Inside the stairwell, and partly on the landings on the way up, is the Cafesjian Center for the Arts. Galleries of the museum hold a collection of glass artwork, paintings and sculpture, with both permanent and temporary exhibitions. Entrance fee (for adults) to exhibition galleries is 1000 AMD, so less than 2 €. The park, or more like a garden below the stairs is yet another part of the Cafesian Center, and also full of art in form of sculptures and statues. It is also sometimes a venue for concerts and other performances.
Victory Park and Mother Armenia Statue
When on top of the Cascade, don’t skip the Victory Park with the famous Mother Armenia Statue. First climb to the concrete platform on top of the Cascade, with the towering monument for the 50th Anniversary of October Revolution, and then head to the highway underpass that leads to the park. The Victory Park (Haghtanak Park) itself is quite poorly maintained, and there is a bit creepy old amusement park, that looked almost abandoned in October, but sees a lot of visitors during summer.
The highlight of the park is the gigantic Mother Armenia statue, with Military Museum. When the museum first opened in 1950, it was topped with a statue of Stalin. 17 meters high statue was in 9167 replaced with symbolic statue of Mother Armenia holding a sword. Entrance to the museum is free, but donations seemed to be more than welcome.
The Blue Mosque
Armenia is strongly Christian country, but during the history it has been under the rule of Islamic empires. There was several mosques in Yerevan still early 20th century, but all of them were closed during the Soviet rule. The Blue Mosque on Mesrop Mashtots Avenue was originally build on 1765, and re-constructed in 1990’s. It’s the only operating Shia mosque in the city. When visiting, remember to dress appropriately.
Where to stay and what to eat
Finding accommodation should be easy in Yerevan. There are plenty of hotels, and nowadays also hostels available in the city center. The most affordable options are a bit outside the busiest center. We stayed in recently opened Thailand Center, near Russia Mall and Zoravar Andranik Metro station, and almost next to majestic Saint Gregory the Illuminartor Cathedral. Thailand Center is a clean and nicely decorated budget option, with both private rooms and dorms, and a kitchen in use.
Even if you only have few days in Yerevan, make some time for getting to know the local cuisine. Armenian kitchen is a unique mix of influences from Arabic, Persian, Greek and Russian traditions. Traditional cuisine lies heavily on barbecued meat, with fresh vegetables and herbs. Kebabs are common, as well as thick stews. Lahmajos, thin “pizzas” topped for example with spiced minced lamb and tomato, are popular quick eats in local restaurants.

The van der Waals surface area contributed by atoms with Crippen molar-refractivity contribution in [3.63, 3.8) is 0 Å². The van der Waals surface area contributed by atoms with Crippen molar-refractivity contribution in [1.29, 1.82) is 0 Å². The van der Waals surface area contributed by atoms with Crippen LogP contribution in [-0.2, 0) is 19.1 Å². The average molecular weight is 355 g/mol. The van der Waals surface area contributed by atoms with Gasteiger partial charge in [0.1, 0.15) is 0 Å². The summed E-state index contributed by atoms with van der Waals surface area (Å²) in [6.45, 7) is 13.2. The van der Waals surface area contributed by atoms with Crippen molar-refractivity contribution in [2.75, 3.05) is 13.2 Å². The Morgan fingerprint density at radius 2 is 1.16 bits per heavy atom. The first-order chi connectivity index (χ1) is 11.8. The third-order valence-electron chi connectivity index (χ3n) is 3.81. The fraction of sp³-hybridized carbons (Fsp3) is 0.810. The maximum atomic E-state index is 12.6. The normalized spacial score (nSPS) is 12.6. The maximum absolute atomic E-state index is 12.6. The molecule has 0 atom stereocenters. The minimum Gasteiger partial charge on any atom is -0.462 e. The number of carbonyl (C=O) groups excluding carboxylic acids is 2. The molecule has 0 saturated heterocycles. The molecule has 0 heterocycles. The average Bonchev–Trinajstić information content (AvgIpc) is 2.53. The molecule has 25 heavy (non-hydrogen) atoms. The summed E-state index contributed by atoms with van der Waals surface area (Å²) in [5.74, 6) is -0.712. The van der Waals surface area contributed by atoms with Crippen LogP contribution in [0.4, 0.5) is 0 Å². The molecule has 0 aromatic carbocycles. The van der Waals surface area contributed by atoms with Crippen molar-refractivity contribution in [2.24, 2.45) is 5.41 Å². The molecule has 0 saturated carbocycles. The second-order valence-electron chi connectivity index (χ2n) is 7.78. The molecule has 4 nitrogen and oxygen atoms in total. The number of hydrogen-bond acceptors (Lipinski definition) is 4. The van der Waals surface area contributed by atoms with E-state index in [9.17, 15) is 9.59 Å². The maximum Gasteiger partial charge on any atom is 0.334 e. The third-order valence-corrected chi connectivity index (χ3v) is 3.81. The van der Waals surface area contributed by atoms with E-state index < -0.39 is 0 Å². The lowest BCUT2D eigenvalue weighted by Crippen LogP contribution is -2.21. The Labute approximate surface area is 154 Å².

Armenians drink a lot of coffee with sweat deserts like baklava, and national liquor is Armenian cognac, known as konyak. Regarding Armenian craft beer, we were positively surprised after finding Dargett brewpub and their selection of quality brews. More about that will follow in a separate post about our craft beer hunt in Caucasus.
How to get there and around
Most of the tourists visiting Armenia either fly to Yerevan, or travel overland from Georgia. Borders with Azerbaijan and Turkey are closed, but there are long-distance buses to Iran from Armenia. If flying, you can reach the Yerevan city center by taking a local bus (or taxi of course) from the airport. Coming from Georgia, there are several daily bus (or van) connections between Tbilisi and Yerevan, and also a train. Another easy option is to travel via Gyumri from Borjomi or Akhaltsikhe in Georgia. The Yerevan main bus station, Kilikya Avtokayan, is few kilometers out of the city center, connected with marshrutky. Part of the cervices land in Hyusisayin Avtokayan bus station, just next to railway station and Sasuntsi David metro station.
For getting around, there is a huge amount of marshrutky lines in Yerevan, and finding out which van goes where can be a challenge. On the other hand, the city center is not too big to be seen on foot. Metro is especially useful between train station and city center. Ticket for a ride in city marshrutka or metro costs 100 AMD (around 0,20 €). Yandex taxis are handy and cheap, you can order a car to your address with an app, and there is clearly stated price for the ride to your destination. Our ride from Thailand Center to main bus station cost only 500 drams, so roughly 1 euro. Overall, traveling in Armenia using public transportation is inexpensive, easy and safe.
Have you visited Yerevan or are planning to? Share your thoughts in comments!